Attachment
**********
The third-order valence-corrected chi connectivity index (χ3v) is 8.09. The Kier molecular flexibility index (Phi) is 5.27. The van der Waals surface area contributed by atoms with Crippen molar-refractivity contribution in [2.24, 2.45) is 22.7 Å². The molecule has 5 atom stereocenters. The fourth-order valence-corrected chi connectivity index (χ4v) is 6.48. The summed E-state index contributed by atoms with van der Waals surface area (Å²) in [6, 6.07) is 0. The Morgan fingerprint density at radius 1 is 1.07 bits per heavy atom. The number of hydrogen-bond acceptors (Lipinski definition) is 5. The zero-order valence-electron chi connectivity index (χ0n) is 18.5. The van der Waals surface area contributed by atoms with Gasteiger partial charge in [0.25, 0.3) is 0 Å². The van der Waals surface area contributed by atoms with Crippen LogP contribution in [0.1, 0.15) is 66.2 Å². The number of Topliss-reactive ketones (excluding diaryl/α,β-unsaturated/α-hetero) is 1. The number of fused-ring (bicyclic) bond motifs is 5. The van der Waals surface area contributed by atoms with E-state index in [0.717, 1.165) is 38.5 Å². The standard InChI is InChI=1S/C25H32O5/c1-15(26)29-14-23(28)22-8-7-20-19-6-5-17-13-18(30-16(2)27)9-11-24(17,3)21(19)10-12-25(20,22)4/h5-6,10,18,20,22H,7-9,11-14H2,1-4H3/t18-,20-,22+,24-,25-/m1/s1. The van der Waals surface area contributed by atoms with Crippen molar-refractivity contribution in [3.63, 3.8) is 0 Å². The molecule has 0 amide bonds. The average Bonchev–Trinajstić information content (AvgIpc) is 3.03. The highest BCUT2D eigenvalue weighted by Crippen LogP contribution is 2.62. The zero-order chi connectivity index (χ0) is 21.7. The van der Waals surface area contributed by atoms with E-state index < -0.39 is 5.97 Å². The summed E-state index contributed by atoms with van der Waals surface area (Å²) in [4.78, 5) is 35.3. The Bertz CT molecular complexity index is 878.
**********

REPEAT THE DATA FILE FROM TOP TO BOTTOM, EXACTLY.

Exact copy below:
The third-order valence-corrected chi connectivity index (χ3v) is 8.09. The Kier molecular flexibility index (Phi) is 5.27. The van der Waals surface area contributed by atoms with Crippen molar-refractivity contribution in [2.24, 2.45) is 22.7 Å². The molecule has 5 atom stereocenters. The fourth-order valence-corrected chi connectivity index (χ4v) is 6.48. The summed E-state index contributed by atoms with van der Waals surface area (Å²) in [6, 6.07) is 0. The Morgan fingerprint density at radius 1 is 1.07 bits per heavy atom. The number of hydrogen-bond acceptors (Lipinski definition) is 5. The zero-order valence-electron chi connectivity index (χ0n) is 18.5. The van der Waals surface area contributed by atoms with Gasteiger partial charge in [0.25, 0.3) is 0 Å². The van der Waals surface area contributed by atoms with Crippen LogP contribution in [0.1, 0.15) is 66.2 Å². The number of Topliss-reactive ketones (excluding diaryl/α,β-unsaturated/α-hetero) is 1. The number of fused-ring (bicyclic) bond motifs is 5. The van der Waals surface area contributed by atoms with E-state index in [0.717, 1.165) is 38.5 Å². The standard InChI is InChI=1S/C25H32O5/c1-15(26)29-14-23(28)22-8-7-20-19-6-5-17-13-18(30-16(2)27)9-11-24(17,3)21(19)10-12-25(20,22)4/h5-6,10,18,20,22H,7-9,11-14H2,1-4H3/t18-,20-,22+,24-,25-/m1/s1. The van der Waals surface area contributed by atoms with Crippen molar-refractivity contribution in [3.63, 3.8) is 0 Å². The molecule has 0 amide bonds. The average Bonchev–Trinajstić information content (AvgIpc) is 3.03. The highest BCUT2D eigenvalue weighted by Crippen LogP contribution is 2.62. The zero-order chi connectivity index (χ0) is 21.7. The van der Waals surface area contributed by atoms with E-state index < -0.39 is 5.97 Å². The summed E-state index contributed by atoms with van der Waals surface area (Å²) in [4.78, 5) is 35.3. The Bertz CT molecular complexity index is 878.